Due to the success in obtaining state funds for a new museum and planetarium, we have decided to suspend our annual BioBlitz activities this year. We intend to bring this fun family event back in 2015. In the meantime, we are hosting a micro-BioBlitz at the Northern Spark event on June 14.
At the Northern Spark event we will host urban insect collecting and scientific drawing activities from 9 p.m. to 2 a.m. in front of the Bell Museum on Church St. This is a great chance to visit the Bell Museum at night, have fun collecting insects, and explore the great art displays that will be available that evening.
Our new facility will be built on the northwest edge of the University of Minnesota campus in St. Paul. We are anticipating a groundbreaking in early 2015. Many of you were involved in planning and advocating for the new facility over the years. Thank you for your encouragement and support, and your years of support to the Minnesota BioBlitz program.
from Minnesota BioBlitz Coordinator Jennifer Menken
Q. What is the Minnesota BioBlitz?
A. BioBlitz is an intensive 24-hour survey to find all the plants and animals at a specific location and a 24-hour survey in which the public helps scientists find different plants and animals. Designed as part contest, part festival, part educational event, part scientific endeavor, Minnesota BioBlitz brings together scientists from across the state in a race against time.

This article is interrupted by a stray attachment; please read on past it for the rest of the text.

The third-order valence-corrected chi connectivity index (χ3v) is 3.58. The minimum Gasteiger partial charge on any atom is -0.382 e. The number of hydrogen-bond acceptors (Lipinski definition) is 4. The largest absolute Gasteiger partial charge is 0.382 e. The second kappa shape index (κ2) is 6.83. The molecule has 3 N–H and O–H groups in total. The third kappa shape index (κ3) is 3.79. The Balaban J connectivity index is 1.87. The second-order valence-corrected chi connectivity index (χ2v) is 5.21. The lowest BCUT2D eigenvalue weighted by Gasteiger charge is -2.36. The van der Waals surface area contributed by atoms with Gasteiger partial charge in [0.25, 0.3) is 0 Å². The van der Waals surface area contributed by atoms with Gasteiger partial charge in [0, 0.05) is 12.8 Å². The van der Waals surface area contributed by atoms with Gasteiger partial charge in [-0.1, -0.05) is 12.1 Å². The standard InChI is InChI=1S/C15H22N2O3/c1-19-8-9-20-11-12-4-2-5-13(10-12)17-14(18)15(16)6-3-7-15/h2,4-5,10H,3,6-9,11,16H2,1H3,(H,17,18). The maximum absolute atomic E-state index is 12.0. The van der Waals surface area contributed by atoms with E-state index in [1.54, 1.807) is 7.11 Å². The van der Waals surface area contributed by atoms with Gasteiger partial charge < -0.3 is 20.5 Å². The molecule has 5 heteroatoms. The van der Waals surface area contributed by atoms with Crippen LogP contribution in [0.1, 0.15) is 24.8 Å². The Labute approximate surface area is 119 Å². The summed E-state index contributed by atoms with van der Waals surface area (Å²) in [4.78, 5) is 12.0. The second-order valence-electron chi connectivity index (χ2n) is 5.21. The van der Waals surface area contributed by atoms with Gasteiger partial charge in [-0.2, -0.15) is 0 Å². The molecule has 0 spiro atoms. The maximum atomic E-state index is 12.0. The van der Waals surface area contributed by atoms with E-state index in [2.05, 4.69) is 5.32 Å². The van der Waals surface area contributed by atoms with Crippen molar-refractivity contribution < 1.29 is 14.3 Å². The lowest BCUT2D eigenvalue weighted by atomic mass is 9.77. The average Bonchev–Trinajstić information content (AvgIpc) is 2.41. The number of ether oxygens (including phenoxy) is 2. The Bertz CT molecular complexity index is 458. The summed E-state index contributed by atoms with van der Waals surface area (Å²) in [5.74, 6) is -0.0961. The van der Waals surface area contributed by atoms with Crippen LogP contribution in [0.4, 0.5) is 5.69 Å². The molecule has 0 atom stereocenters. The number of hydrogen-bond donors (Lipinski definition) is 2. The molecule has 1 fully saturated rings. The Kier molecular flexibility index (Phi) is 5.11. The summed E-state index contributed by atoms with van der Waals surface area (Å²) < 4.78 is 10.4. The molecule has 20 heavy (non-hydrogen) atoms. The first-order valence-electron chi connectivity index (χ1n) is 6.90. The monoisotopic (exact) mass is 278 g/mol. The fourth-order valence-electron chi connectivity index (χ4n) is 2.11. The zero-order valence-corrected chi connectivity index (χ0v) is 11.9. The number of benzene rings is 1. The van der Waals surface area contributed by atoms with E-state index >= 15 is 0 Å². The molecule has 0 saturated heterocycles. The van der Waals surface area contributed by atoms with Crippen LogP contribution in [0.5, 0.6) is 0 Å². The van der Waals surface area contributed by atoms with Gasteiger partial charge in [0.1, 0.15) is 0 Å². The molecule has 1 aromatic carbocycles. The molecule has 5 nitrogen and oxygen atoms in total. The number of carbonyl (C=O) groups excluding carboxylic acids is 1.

Q. What's the goal of Minnesota BioBlitz?
A. The goal is to count as many species of plants and animals in a particular area within a 24-hour time frame. But BioBlitz is also designed to increase the public's awareness of the variety of life in their immediate neighborhood.
Q. What can a participant expect to see?
A. We usually hear the word "biodiversity" in regard to rainforests with their vast number of species. Yet the diversity of life in our own backyards is phenomenal. We take for granted clean water, fertile soil, and air to breathe. Yet these are all the result of working ecosystems filled with species that perform these tasks. While species range greatly depending on the location, expect to see everything from lake trout to red fox at this year's site.
Q. What happens to the data collected at Minnesota BioBlitz?
A. BioBlitz generates a list of species found at a chosen location, a first step in successful natural resource management. Minnesota BioBlitz has the potential to identify species that should be monitored or controlled. It may identify unique aspects of the area that might otherwise not have been known. This information along with recommendations from the scientists is supplied to the host site.